Image 5—The Yavapai County Courthouse long has been one of Prescott’s iconic images. This is a RPPC of the “pink brick” Courthouse on the Plaza, which was torn down in 1914 in order to build the current Courthouse. Only the small strip on the bottom of the card was available for a message as the obverse was for the address only under the Postal rules of 1905, when this postcard was mailed from Prescott.

Image 6—This Prescott Chamber of Commerce postcard promotes the benefits of Prescott, with the “Finest Climate on Earth,” a population of 5,000, modern utilities, good water and 15.6 inches of rainfall per annum!

Image 7—This is a very nice unused, hand colored advertising postcard for the Head Hotel on North Cortez Street in Prescott. Although the hand coloring, which was literally painting on the surface of the black and white original photograph with artists’ oils or watercolors, is often pretty accurate, if the photographer did not note the colors for the artist, the artist could use his or her “artistic license” and use any colors the artist desired. This card may have been free to guests at the hotel to send to their friends and families. Since it is a divided back card, it is post 1907 but the photograph would have been taken slightly earlier, as the advertisement states “newly built and newly furnished.” The Head Hotel was built in 1906.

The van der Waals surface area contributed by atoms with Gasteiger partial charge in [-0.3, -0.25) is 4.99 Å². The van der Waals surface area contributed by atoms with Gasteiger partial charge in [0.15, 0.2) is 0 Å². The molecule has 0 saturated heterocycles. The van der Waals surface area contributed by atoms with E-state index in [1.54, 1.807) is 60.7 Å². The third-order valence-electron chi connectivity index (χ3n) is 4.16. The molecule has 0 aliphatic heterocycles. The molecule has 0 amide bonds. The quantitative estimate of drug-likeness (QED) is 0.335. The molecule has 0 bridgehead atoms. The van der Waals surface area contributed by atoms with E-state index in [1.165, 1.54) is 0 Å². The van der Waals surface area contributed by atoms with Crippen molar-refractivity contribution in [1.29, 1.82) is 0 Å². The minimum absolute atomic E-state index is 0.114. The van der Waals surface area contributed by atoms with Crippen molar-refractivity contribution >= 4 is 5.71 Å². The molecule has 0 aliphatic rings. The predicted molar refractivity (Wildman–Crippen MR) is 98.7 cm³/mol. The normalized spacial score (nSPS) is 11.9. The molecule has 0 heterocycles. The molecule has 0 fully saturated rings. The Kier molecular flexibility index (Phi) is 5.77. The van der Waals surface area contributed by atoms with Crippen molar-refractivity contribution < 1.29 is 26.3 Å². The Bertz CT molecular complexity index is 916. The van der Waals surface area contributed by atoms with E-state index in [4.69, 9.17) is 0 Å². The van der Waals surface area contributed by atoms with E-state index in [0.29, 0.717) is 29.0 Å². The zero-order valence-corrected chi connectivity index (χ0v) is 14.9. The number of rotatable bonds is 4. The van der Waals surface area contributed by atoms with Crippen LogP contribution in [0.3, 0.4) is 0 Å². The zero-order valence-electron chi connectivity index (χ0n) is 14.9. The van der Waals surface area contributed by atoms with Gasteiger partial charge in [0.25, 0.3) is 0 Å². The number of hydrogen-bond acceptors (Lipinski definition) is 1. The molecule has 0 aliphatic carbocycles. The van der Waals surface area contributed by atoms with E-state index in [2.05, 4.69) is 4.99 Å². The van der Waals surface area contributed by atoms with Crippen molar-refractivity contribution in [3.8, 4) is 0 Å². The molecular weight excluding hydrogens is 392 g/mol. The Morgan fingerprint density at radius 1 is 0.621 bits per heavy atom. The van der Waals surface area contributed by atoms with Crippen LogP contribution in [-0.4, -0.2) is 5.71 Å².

Image 8—A vignette image of Gurly (sic) Street mailed from Prescott on July 9, 1906. This is a Brisley Drug Company card. The message from Archibald reads in part, “Hello Marie, Have you any cards from this part of this earth? I s’pose you want representation from as many places as possible.” The card was sent to Kansas City, Kansas. There are a couple of touring cars on the street, but otherwise things look pretty quiet.

Image 9—Both the presence of the military and health care were very important to the viability of Prescott in the late 19th and early 20th centuries. This is a Heil Drug Company postcard, photo by Prescott photographer Erwin Baer, of “Whipple Barracks, Prescott, Ariz.” about 1910. Several of these buildings are still standing and in use, although the buildings in the center left have been demolished. There are many postcards throughout the various time periods of Ft. Whipple. The campus, now the Bob Stump Memorial Veterans Affairs Medical Center, is listed in the National Register of Historic Places at the National level of significance.

Image 10—This is an unusual hand colored view of Mercy Hospital on Grove Avenue taken from around what is now Summit Street and Western Avenue, with Thumb Butte in the background. Although it is postmarked 1916, this is an earlier image, probably about 1910.